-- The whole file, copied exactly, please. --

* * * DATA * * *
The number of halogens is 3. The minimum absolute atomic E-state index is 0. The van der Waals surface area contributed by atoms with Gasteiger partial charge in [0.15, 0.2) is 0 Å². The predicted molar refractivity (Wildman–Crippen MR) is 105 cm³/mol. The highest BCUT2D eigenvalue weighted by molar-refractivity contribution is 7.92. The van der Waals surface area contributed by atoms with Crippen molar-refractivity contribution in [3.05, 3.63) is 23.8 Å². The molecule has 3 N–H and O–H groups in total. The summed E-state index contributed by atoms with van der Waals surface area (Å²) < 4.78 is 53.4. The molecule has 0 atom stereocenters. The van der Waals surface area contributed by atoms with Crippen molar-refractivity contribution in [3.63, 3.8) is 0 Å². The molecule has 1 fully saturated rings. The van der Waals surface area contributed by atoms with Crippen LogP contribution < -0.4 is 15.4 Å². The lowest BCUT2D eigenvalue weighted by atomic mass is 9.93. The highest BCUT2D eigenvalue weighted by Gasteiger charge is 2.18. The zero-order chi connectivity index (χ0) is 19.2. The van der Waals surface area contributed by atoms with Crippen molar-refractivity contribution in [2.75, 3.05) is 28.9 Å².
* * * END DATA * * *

The number of halogens is 3. The minimum absolute atomic E-state index is 0. The van der Waals surface area contributed by atoms with Gasteiger partial charge in [0.15, 0.2) is 0 Å². The predicted molar refractivity (Wildman–Crippen MR) is 105 cm³/mol. The highest BCUT2D eigenvalue weighted by molar-refractivity contribution is 7.92. The van der Waals surface area contributed by atoms with Crippen molar-refractivity contribution in [3.05, 3.63) is 23.8 Å². The molecule has 3 N–H and O–H groups in total. The summed E-state index contributed by atoms with van der Waals surface area (Å²) < 4.78 is 53.4. The molecule has 0 atom stereocenters. The van der Waals surface area contributed by atoms with Crippen molar-refractivity contribution in [3.63, 3.8) is 0 Å². The molecule has 1 fully saturated rings. The van der Waals surface area contributed by atoms with Crippen LogP contribution < -0.4 is 15.4 Å². The lowest BCUT2D eigenvalue weighted by atomic mass is 9.93. The highest BCUT2D eigenvalue weighted by Gasteiger charge is 2.18. The zero-order chi connectivity index (χ0) is 19.2. The van der Waals surface area contributed by atoms with Crippen molar-refractivity contribution in [2.75, 3.05) is 28.9 Å².